Noel Arriola
Noel Arriola used Ask the Experts™
Hello security experts out there.  It seems that we've been hit a ransomware that adds an extension of {}.lock which has propagated to our servers and possibly workstations.   Has anyone encountered this issue. If so, what have you done to fix it other than restoring from backup which is what we are doing.

Please advise. You response would be greatly appreciated.
Watch Question

Do more with

Expert Office
EXPERT OFFICE® is a registered trademark of EXPERTS EXCHANGE®
Russ SuterSenior Software Developer

There are a handful of ransomware programs who's encryption has been cracked. You can find out about those here:

Other than that you have exactly two options:
1. Pay the ransom and hope it works
2. Restore from backups

It seems like you're already doing the 2nd which is definitely the better choice. Your focus now needs to be on prevention of future infections. There are a couple of things you can do that have proven largely (though not 100%) effective.

1. Create a group policy or local policy that prevents applications from running in unprotected spaces. CryptoPrevent uses this approach. Cryptolocker Prevention Kit is another.
2. If you have control over your mail server you can add filtering rules to automatically block attachments with .exe files in them.
3. If you have control over your firewall you can block IP ranges. Some ransomware programs use TOR but not all. This will work for those that don't.
4. This one is probably the hardest to implement and the most important. Educate your users!

I'm glad to hear you have backups. Too many of these stories end badly due to lack of advanced preparation.
btanExec Consultant
Distinguished Expert 2018

First off, do isolate the machine (remove from internet and network) and change the login credential and those account using the same password. You can check out the owner of those files stored in network shares by looking at its file properties as this is likely the account used to further infect other file in the network shares.

will be good to identify hat ransomware family it belongs to e.g. by uploading to cyber sheriff ( or ID Ransom (

But from the name shared, it seem very similar to a past known crypto malware ransomware that encrypts all kind of documents (e.g. (doc, xls, xlsx, ...), database files (db, ...), .pst, .zip, .bak, .txt, ..) and rename it as <filename>.<id>-<10 digit random number> e.g. An antivirus program may not recognized it if this Funa@india is a new variant. Most likely it didnt just encrypted the files but also erased all the shadow copies. The netokr mapped drive's files would also be encrypted.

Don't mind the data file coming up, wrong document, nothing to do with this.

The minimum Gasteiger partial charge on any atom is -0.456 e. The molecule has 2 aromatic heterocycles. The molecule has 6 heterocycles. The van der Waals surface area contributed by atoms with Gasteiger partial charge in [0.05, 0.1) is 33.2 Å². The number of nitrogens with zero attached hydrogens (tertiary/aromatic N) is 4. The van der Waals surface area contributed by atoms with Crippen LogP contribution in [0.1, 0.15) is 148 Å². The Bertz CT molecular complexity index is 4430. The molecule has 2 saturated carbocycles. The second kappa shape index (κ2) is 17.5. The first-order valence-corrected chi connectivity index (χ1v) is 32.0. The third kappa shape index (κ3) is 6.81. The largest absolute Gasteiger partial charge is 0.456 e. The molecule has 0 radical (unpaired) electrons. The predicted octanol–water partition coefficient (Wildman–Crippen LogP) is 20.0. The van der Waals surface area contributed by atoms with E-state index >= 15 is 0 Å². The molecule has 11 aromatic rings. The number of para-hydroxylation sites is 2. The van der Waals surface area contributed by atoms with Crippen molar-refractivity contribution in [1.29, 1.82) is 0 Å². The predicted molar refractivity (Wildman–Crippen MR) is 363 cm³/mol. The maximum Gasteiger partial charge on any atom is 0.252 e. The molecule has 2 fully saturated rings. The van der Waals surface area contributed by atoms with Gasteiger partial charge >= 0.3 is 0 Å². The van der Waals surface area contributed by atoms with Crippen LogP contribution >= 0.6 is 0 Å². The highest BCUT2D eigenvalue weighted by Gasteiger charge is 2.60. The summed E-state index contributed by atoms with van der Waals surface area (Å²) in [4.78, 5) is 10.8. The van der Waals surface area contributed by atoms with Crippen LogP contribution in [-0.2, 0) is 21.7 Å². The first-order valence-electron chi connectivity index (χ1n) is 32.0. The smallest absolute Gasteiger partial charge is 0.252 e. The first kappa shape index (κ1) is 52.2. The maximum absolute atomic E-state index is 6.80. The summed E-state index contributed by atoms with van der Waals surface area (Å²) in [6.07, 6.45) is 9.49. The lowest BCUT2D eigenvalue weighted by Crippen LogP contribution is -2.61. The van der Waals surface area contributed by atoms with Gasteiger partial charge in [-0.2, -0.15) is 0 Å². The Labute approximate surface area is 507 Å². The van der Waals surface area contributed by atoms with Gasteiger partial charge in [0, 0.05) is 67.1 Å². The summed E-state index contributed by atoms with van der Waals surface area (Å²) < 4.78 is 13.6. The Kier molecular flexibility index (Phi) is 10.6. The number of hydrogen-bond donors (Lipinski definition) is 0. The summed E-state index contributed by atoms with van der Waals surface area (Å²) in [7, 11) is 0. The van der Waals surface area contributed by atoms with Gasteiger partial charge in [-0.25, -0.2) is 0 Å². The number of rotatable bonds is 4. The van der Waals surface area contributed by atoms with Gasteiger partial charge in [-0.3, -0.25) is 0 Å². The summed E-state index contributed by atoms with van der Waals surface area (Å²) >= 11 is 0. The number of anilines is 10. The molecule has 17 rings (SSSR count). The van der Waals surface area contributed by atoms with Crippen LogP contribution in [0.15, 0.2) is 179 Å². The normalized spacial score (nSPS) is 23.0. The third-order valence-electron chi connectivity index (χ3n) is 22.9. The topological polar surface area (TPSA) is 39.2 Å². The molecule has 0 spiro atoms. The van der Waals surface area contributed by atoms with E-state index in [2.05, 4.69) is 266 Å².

I recommend not to pay ransom as there is no guarantee that you can get back the decryption key to restore your encrypted files or re-infection will not recur. Also payment just feed and advocate the attacker doing - this may be also have some legal implication.

Instead you should check back your existing backup source store to get the back those files. Also do rebuild into a clean slate instead of attempting to clean the machine - the ransomware is likely dropped from other malware that came in from user browsing (or clicked a URL in phished email) a compromised website, or opening an infected email attachment files or open from an unknown thumbdrives etc. The cleaning may come to a void as the reinfection may recur.

For long term preventive measures,
-remove user from having administer right and from administrator group,
-employ application whitelisting to run only trusted and authorised appls (check out applocker)
-employ anti-ransomware tool to augment the existing AV e.g. Malwarebytes Anti-Ransomware or WinPatrol WinRansom